I have a friend who is really good at navigating – to the point where it seems that he has a map built into his brain, and is quite smug about it, too. On top of that, he is always amazed when I admit that I can’t tell the cardinal directions when I’m walking down the street, or how one part of the city relates to another in terms of absolute directions. No amount of “the sun helps me figure it out, surely you can do it, too” would convince me that there is not some profound neurological difference between the ways he and I perceive the world.
Now I’m pretty sure I was right about the neurological part.
In order to plot a course to your goal, you need to know not only which direction your are facing, but also which direction you will need to face as you navigate towards your destination. A team of scientists at UCL in London have now determined that the brain area responsible for both these tasks may well be where the human ‘compass’ is located.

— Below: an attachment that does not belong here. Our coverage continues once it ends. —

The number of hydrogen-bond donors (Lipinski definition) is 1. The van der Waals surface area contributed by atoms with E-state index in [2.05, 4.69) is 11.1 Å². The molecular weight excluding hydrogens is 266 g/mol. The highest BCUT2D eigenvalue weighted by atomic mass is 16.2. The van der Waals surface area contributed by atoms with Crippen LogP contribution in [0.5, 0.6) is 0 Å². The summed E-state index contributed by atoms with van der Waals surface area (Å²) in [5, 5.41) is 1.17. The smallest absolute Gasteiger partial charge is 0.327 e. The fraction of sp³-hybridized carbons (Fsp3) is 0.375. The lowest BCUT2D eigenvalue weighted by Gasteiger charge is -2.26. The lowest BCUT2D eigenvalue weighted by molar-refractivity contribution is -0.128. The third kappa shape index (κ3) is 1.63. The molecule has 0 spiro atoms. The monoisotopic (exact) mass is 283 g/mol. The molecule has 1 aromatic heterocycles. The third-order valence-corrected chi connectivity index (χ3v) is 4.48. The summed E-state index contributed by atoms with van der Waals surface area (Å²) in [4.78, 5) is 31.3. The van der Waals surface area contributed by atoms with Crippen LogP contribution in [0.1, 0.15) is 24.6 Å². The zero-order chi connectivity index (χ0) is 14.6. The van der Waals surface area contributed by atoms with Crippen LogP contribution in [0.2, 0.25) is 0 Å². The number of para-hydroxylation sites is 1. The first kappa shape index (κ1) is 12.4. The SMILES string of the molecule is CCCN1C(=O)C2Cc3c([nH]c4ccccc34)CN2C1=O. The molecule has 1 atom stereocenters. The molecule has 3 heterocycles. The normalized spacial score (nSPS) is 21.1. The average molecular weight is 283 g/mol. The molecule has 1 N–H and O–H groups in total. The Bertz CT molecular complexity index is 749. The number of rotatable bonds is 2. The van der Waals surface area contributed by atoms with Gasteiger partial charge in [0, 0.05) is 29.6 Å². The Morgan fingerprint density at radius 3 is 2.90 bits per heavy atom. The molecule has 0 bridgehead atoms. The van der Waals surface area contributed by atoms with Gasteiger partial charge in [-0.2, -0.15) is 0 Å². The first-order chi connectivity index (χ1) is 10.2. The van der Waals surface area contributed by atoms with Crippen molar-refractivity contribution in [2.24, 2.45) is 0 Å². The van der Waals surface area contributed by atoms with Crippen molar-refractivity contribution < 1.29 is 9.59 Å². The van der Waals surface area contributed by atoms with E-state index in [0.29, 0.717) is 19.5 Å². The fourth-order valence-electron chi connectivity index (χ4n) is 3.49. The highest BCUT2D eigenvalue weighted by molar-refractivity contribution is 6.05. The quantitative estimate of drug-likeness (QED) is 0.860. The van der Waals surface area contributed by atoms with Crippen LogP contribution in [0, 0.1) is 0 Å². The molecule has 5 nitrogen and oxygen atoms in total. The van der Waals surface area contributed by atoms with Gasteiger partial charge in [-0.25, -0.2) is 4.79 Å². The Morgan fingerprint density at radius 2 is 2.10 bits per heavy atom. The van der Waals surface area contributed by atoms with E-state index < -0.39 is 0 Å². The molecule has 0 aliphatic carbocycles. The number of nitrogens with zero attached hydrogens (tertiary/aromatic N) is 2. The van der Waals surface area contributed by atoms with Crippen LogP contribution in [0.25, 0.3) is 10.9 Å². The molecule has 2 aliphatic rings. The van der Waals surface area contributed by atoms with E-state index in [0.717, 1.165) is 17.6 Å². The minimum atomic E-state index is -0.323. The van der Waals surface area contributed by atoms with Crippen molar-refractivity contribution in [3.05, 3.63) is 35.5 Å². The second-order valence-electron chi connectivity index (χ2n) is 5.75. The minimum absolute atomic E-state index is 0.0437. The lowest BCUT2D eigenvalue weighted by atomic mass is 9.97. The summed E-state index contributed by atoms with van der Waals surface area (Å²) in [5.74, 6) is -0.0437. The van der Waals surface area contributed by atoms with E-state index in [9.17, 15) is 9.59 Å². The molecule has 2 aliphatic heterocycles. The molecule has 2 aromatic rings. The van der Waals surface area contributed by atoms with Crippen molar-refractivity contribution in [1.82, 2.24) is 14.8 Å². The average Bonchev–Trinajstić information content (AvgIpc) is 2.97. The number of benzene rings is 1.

The ability to navigate lies within the entorhinal cortex, nestled deep in the bottom part of the brain. This area serves as a hub in the memory and navigation network of our brains. The UCL researchers asked volunteers (16 in total) to navigate a simple computer-simulated environment while their brains were being scanned with fMRI.
“We were surprised to see that the strength and consistency of brain signals from the entorhinal region noticeably influenced people’s performance in such a basic task,” said Dr Hugo Spiers, the lead author of the study.
In other words, the better the signals coming from your navigational hub, the better you are at keeping track of the direction you just faced to the direction you need in order to find your goal. If you take one turn too many and suddenly get lost in the process, the researchers speculate it might be due to the fact your brain has failed to keep up.
Now, I wonder whether people who often get lost could somehow boost the signal from their internal compass?